Although infections are declining, health officials still urge vaccinations
FRIDAY, Jan. 15 (HealthDay News) -- An estimated 55 million people in the United States were infected with the H1N1 swine flu from the time the disease first emerged in mid-April until mid-December, and approximately 11,200 people died, federal officials reported Friday.
The flu, which is no longer causing widespread activity after peaking in November in 48 states, has also led to an estimated 246,000 hospitalizations, according to statistics from the U.S. Centers for Disease Control and Prevention.
Although swine flu infections are declining, health officials stress that there could be a resurgence of the disease. So they're urging people to get vaccinated against the H1N1 virus, especially since vaccine supplies are now plentiful.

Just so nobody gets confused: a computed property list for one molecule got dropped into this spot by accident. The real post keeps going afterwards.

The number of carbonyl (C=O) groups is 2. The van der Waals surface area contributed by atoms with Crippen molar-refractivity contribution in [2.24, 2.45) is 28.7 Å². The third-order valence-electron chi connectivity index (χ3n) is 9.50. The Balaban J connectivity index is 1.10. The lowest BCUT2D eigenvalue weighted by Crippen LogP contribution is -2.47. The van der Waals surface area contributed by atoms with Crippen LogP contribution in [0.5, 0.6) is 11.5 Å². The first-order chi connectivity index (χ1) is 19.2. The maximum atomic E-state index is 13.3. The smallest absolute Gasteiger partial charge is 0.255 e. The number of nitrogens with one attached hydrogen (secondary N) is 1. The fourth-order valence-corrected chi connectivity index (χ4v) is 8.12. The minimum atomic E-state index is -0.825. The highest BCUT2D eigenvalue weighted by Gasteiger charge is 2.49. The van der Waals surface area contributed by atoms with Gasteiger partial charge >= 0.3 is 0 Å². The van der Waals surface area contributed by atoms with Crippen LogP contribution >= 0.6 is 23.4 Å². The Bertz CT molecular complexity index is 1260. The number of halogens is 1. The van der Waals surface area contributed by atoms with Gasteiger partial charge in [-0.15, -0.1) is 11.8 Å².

"Flu is unpredictable, and this flu season is far from over," Kathleen Sebelius, Secretary of the U.S. Department of Health and Human Services, said earlier this week. "Flu season typically lasts until May, and we don't know whether there will be additional waves of flu illness. H1N1 is still circulating, it's still dangerous, and there are still lives to be saved. That's why it's so critical for everyone to get vaccinated.
"While over 60 million people have received the H1N1 vaccine, over three-fifths of Americans have not yet gotten it," she added.
Most states have opened up their H1N1 swine flu vaccination programs to anyone who wants a shot, not just those at high risk for complications from the disease, she said. Those at high risk include children and young adults, pregnant women and people with chronic health problems such as asthma and heart disease.
For most people, the H1N1 flu causes mild-to-moderate symptoms that typically clear up in about a week.
What sets the swine flu apart from the regular seasonal flu is that the H1N1 virus tends to target children and ad
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